The Internet Protocol was designed in the United States during the 1970s, at the military Advanced Research Projects Agency (ARPA). As the designers were American cyberneticians, the system contains design principles that would be desirable in an ideal system in contemporary America. Each node is a “free actor”, choosing to form peer relationships with other nodes and route packets based on local information about those nodes and the destinations of the packets. The cyber-utopia, evinced by fanzines, the Whole Earth Catalog, and numerous cyberpunk novels, is one of total anarchy and individual liberty. The internet—as designed, anyway—perceives censorship as damage and routes around it.
In fact the period of establishment of IP as the de facto standard for internetworking (in the UK’s Joint Academic Network, Janet, the “killer app” that saw IP winning out was the X remote desktop protocol) also saw the rise and entrenchment of global capitalism and the proliferation of projects designed to transfer wealth en masse to the small cohort of billionaires. Ideas of interactions in “the marketplace” changed, and thus so did the ideas about a network best configured to support them. Out was the Kevin Flynn who ran an independent arcade business and deserved restitution from Encom in the movie Tron. In was the Encom that was still dominant in Tron: Legacy and released Encom OS 12 with the killer feature: “this year, we put a 12 on the box”.
As the ideology behind the “free market” changed, so did the “marketplace of connectivity”: the internet perceived censorship as an opportunity and asked who was to pay for it. Thus the modern internet: a small number of global players controlling the core, and a ragtag assortment of startups wondering whether to give their seed money to Microsoft, Google, or Amazon in exchange for a seat at the table. The network is the computer, and the computer has five access terminals.
To understand how the internet’s adaptability to prevailing ideas about social systems enabled its survival, turn to a similar system that did not achieve the same. The Soviet vision of the internet, designed by cyberneticians in research institutions around the Union, never became a reality. Its story is told in the book How Not to Network a Nation and the article InterNyet: why the Soviet Union did not build a nationwide computer network. Where Vint Cerf and Bob Kahn were supported in their plans to introduce a nationwide military computer network, their counterpart Viktor Glushkov (a Russian-born mathematician who founded the Institute of Cybernetics in Kyiv, Ukraine) met political obstacles and funding cuts. Why?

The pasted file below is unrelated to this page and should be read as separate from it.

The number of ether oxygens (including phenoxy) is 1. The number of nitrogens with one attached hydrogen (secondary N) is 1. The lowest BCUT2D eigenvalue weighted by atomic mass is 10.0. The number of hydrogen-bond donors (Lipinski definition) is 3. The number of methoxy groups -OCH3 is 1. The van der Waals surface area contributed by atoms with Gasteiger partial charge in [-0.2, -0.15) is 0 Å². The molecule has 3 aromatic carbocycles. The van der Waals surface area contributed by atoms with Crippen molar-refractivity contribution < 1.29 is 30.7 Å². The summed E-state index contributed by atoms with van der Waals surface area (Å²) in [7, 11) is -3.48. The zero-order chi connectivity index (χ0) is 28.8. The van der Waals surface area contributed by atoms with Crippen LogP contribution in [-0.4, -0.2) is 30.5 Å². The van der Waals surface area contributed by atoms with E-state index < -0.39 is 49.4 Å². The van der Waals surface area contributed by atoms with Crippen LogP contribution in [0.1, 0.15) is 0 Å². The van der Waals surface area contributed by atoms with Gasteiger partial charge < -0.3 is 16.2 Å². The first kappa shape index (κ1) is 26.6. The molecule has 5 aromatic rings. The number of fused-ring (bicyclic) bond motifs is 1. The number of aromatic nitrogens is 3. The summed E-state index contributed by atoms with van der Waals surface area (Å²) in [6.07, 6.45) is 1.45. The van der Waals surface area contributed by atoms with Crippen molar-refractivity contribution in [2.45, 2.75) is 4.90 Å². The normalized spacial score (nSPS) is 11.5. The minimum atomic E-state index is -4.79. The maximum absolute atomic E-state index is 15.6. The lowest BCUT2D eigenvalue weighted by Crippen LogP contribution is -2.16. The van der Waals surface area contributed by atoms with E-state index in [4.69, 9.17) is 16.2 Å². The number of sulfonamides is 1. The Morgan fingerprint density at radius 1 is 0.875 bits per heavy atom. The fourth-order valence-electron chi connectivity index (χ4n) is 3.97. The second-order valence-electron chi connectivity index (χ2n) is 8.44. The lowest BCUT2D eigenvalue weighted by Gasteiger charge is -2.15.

Principally because the network was not the computer: the system proposed did not support the system that was in place. Where the ARPA vision of the internet promised a decentralised system (what Americans think their system is) and was delivered by the heavily centralised, bureaucratic, planned economy of the US military apparatus (what America really is), the Glushkov project OGAS promised exactly the same in a very different context. The OGAS internet would be a decentralised economic planning system (when Soviet political leaders believed that they had, or should have, total control over a centralised economy), delivered by a heavily centralised, bureaucratic, planned economy (which did not really exist: spending was much more regional and decentralised in the Soviet Union, which relied on local knowledge and mutual assistance between lower-down functionaries who gave the appearance of implementing a central plan).
So for a software system to succeed, the network must be the computer: the physical availability and distribution of the platform that provides access to the software (i.e. the computer) must reflect, support, and reproduce the interpersonal connections and data exchanges that will achieve the goals of the people involved (the network). The computer can change the network, and the network can change the computer, but this will happen with mutual involvement. Software designers must expand their understanding of Conway’s Law.